Fortunately, two modest reforms did pass—HB 214/ SB 144 helps immigrant victims of crime qualify for a U-Visa, and HB 262/ SB 537 makes it easier for non-citizens to qualify for in-state tuition. Unfortunately, Governor Hogan failed to see the value in providing our immigrant communities with an education and he vetoed the bill.
We made progress on our 2019 education priorities, but if this year’s initial steps to pass a bill to enact Kirwan Commission recommendations are an indication of the road ahead, we’ve got a lot of work to do and we will need your help.
Equitable & Adequate Education Funding
After much anticipation and uncertainty, the Kirwan legislation—The “Blueprint for Maryland’s Future” (HB1413/SB1030) — was finally introduced and outlined expected policy programs modeled after a short list of priorities released at the end of 2018. Essentially a starter package, the bill included several key recommendations, some of which are also ACLU’s priority goals. We were especially encouraged by an emphasis on addressing concentrated poverty funding and by legislators’ commitment to a roll-out that targets the students who are most impacted. Unfortunately, the House and Senate versions of the proposal differed substantially. The Senate made a large cut to special education and forced a conference committee to compromise. We will continue to pressure Commissioners and all involved to make equity considerations an intrinsic part of this process at each phase of implementation.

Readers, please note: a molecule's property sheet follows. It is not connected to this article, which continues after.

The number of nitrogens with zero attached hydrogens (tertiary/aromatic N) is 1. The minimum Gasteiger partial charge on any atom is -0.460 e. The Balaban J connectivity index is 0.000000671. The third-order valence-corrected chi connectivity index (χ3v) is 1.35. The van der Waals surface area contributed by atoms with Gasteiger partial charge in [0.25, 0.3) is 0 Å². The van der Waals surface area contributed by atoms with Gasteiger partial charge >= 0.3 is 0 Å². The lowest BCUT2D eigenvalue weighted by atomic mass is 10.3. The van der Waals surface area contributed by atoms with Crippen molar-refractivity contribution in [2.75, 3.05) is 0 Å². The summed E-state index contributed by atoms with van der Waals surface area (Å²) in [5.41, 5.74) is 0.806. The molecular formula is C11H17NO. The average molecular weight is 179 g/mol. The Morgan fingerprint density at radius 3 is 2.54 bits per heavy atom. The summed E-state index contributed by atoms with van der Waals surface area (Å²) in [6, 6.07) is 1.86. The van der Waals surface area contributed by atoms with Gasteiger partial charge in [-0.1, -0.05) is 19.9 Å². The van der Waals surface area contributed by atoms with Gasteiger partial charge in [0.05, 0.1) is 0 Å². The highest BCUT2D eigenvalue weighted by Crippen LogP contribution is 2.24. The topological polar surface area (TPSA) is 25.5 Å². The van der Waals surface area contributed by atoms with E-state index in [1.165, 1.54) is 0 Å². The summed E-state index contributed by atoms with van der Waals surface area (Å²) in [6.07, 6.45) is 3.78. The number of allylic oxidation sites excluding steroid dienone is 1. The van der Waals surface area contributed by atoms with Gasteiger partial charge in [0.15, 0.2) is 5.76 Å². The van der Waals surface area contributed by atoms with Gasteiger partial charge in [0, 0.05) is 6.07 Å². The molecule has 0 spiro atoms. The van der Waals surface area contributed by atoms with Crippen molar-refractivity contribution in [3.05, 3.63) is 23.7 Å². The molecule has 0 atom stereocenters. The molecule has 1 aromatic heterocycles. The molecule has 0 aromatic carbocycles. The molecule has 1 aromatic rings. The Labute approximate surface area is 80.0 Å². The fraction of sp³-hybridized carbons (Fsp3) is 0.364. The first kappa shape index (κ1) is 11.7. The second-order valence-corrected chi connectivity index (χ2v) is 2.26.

Modern, Healthy & Safe School Buildings
One of the biggest disappointments of the 2019 legislative session was the Senate’s failure to pass a bill that would have generated critical funds to fix Maryland’s school facilities. The House Appropriations Committee decided to consolidate the numerous school construction bills into the “Build to Learn Act of 2019”, amending HB727. Despite HB727 passing with overwhelming support in the House, the Senate was unwilling to make the financial commitment. Every county in the state would have benefited from passage of the bill. In the coming months, the state will start a detailed assessment—as mandated by HB1783 passed in 2018—to document the current condition of every school facility in Maryland. The ACLU will urge the state to use the assessment to prioritize funding to the buildings in the worst condition.
This session the ACLU supported recommendations from the December 2018 report of the Maryland Commission on School-to-Prison Pipeline and Restorative Practices, on which ACLU Policy Counsel Kimberly Humphrey served. The report found a need for investment and institutional changes to transform the poorly implemented and ineffective discipline practices of our current system. Working closely with bill sponsors and allies in the Coalition to Reform School Discipline, we successfully moved a couple of bills that were part of the comprehensive package of six that aimed to make school climate reform more systematic.
We also successfully fought several problematic proposals that attempted to take our school systems backwards. The most troubling of the proposals sought to authorize school police officers in Baltimore City to carry loaded guns during the day (initially HB 31) which was withdrawn early in the session and reintroduced as HB 1373). Fortunately, the Baltimore City House Delegation voted down HB 1373 after a hearing revealed that armed officers are already available to be in the school during an emergency, and that the increased exposure to loaded guns would put students in more harm’s way.